WASHINGTON (Reuters) - The U.S. Senate’s top antitrust overseer, elected with backing from the Tea Party, has fought the Obama administration and has a 100 percent rating from the conservative Heritage Foundation.
But when it comes to enforcing antitrust law, Republican Senator Mike Lee of Utah stopped well short of faulting the administration.
The Senate antitrust panel’s chairman, who was elected in 2010, said in an interview on Wednesday that antitrust enforcement should be nonpartisan.
He also said he plans to hold a hearing on two proposed insurance mergers, both of which he voiced concerns about.
Conventional wisdom says Republicans are less aggressive on antitrust, while Democrats are tougher. Lee disagreed.
“Antitrust law is and should be a nonpartisan issue. It should be an issue that is neither liberal nor conservative,” he said.
“I don’t necessarily purport to speak for all Republicans, but my own belief is that it would be a mistake to say ‘Oh, I’m anti-enforcement of antitrust law.’”
Asked his view of current enforcement efforts, Lee declined to explicitly support President Barack Obama’s team, but said: “I’m not categorically critical of this administration’s approach. ... I’m supportive of antitrust law.”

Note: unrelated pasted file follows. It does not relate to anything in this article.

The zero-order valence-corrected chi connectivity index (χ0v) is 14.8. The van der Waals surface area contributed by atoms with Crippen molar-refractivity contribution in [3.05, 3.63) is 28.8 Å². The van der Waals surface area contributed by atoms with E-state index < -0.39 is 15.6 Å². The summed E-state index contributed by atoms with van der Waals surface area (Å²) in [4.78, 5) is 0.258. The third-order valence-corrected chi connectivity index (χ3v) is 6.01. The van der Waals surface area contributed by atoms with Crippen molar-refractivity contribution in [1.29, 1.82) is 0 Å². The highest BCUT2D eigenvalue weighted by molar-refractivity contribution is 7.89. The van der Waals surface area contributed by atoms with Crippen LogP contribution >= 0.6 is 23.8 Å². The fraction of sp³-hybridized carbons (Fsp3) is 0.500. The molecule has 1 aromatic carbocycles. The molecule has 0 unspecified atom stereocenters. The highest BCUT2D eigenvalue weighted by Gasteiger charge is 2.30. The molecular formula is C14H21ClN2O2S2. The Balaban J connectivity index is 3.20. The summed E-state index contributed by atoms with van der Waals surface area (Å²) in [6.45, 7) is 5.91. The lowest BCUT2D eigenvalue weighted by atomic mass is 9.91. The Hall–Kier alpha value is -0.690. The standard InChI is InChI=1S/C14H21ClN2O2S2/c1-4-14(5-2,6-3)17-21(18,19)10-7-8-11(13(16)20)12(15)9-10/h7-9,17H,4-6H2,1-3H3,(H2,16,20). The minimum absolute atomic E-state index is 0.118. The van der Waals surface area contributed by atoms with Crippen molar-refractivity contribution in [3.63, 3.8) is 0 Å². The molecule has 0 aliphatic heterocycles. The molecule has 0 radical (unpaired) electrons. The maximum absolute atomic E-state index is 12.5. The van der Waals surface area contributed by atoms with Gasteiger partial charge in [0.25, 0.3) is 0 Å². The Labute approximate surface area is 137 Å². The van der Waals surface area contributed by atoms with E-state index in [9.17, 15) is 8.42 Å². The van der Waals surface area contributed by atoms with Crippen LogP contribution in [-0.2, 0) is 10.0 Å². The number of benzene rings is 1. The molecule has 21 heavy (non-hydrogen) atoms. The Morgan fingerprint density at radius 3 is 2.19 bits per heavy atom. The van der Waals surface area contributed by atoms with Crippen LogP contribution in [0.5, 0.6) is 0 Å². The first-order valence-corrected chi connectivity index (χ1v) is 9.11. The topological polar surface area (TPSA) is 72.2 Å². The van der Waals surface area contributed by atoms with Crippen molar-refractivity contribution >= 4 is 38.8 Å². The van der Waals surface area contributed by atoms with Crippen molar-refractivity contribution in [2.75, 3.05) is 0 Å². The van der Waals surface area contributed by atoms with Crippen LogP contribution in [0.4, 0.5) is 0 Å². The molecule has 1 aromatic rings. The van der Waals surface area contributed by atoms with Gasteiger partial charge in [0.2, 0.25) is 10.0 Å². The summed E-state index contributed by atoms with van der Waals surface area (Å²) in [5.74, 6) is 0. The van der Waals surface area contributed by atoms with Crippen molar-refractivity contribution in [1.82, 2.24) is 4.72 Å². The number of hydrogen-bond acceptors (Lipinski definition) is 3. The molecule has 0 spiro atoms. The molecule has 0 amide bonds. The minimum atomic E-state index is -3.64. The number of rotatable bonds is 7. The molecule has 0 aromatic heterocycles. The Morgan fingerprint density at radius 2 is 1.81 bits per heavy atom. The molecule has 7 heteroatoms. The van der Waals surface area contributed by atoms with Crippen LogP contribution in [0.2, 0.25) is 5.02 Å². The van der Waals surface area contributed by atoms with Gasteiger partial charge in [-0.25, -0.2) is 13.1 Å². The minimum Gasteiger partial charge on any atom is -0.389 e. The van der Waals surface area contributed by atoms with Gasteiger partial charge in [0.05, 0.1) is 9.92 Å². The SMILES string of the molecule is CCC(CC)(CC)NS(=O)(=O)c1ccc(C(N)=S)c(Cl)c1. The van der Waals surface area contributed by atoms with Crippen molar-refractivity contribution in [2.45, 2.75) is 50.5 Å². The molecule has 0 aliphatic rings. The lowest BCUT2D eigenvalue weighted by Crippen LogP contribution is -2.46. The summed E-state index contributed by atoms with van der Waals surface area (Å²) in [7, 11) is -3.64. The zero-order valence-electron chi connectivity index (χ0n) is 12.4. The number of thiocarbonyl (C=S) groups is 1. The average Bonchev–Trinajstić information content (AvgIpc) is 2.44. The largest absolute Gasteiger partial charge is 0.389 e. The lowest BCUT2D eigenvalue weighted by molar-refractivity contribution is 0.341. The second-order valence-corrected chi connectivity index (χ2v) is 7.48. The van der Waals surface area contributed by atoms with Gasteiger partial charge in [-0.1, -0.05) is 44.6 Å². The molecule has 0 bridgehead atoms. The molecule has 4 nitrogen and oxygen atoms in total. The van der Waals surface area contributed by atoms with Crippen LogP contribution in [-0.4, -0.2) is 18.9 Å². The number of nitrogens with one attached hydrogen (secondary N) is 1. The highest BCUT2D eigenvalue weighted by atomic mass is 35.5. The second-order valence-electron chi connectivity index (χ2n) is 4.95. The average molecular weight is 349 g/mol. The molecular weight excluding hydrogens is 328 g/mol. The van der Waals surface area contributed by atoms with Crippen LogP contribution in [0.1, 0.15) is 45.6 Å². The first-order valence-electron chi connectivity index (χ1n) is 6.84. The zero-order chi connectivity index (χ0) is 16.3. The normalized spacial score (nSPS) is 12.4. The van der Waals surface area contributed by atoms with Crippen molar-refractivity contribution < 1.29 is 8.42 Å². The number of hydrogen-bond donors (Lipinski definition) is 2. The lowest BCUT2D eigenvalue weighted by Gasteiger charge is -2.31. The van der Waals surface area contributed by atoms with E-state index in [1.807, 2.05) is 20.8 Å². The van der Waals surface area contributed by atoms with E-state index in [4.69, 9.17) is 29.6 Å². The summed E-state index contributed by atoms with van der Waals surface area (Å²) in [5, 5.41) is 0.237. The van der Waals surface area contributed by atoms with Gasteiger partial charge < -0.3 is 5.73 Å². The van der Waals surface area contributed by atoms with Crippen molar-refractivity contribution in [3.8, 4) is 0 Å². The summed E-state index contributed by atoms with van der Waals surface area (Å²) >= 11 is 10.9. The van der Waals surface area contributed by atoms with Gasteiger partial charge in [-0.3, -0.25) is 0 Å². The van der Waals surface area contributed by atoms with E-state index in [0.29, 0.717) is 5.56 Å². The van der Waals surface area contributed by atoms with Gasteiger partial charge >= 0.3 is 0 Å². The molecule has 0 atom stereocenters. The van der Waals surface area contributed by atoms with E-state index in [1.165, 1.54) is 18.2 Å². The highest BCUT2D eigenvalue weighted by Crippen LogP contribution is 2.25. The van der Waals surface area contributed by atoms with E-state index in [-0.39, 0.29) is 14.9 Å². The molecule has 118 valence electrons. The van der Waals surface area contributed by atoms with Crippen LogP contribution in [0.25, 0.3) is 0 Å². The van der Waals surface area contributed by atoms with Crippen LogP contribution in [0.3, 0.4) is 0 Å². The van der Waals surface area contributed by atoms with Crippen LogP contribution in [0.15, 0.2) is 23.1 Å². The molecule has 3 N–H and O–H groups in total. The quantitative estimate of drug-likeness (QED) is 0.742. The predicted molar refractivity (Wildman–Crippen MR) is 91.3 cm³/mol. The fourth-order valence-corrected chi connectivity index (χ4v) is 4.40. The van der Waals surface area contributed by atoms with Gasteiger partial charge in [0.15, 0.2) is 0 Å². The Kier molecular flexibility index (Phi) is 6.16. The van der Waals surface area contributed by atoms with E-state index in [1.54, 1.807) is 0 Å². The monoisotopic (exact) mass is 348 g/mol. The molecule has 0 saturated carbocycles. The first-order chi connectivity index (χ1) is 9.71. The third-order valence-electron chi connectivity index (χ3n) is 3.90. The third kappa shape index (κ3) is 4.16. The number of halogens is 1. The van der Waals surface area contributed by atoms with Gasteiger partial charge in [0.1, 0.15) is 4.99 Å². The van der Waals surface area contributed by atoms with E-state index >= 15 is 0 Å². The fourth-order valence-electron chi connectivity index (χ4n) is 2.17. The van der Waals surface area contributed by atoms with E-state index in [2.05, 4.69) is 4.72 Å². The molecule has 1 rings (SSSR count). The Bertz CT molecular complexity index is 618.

Under Obama, the government has blocked some big corporate combinations, such as Comcast Corp’s plan to buy Time Warner Cable Inc, and food distribution giant Sysco Corp’s plan to buy rival US Foods Inc.
Lee noted concerns about a plan unveiled in July by Aetna Inc to buy smaller rival Humana Inc, as well as Anthem Inc’s agreement to buy rival Cigna Corp.
Both are being reviewed by the U.S. Department of Justice.
“We’re dealing here with among the top five companies in the healthcare space, you have four companies that are involved in one of these two deals. That’s pretty significant,” said Lee.
He declined to say that the Justice Department should stop either of the mergers. But he said his subcommittee will hold a hearing to discuss them on Sept. 22.
Lee said an Oct. 7 hearing will address how the Federal Trade Commission’s merger challenge procedure differs from the Justice Department’s.
“We want them to be the same standard,” said Lee, who expects to introduce a bill in the next week or two.
Lee said a second hearing in October will focus on how a variety of powerful interests - one example is taxi services - misuse laws to fend off rivals, such as Uber or Lyft.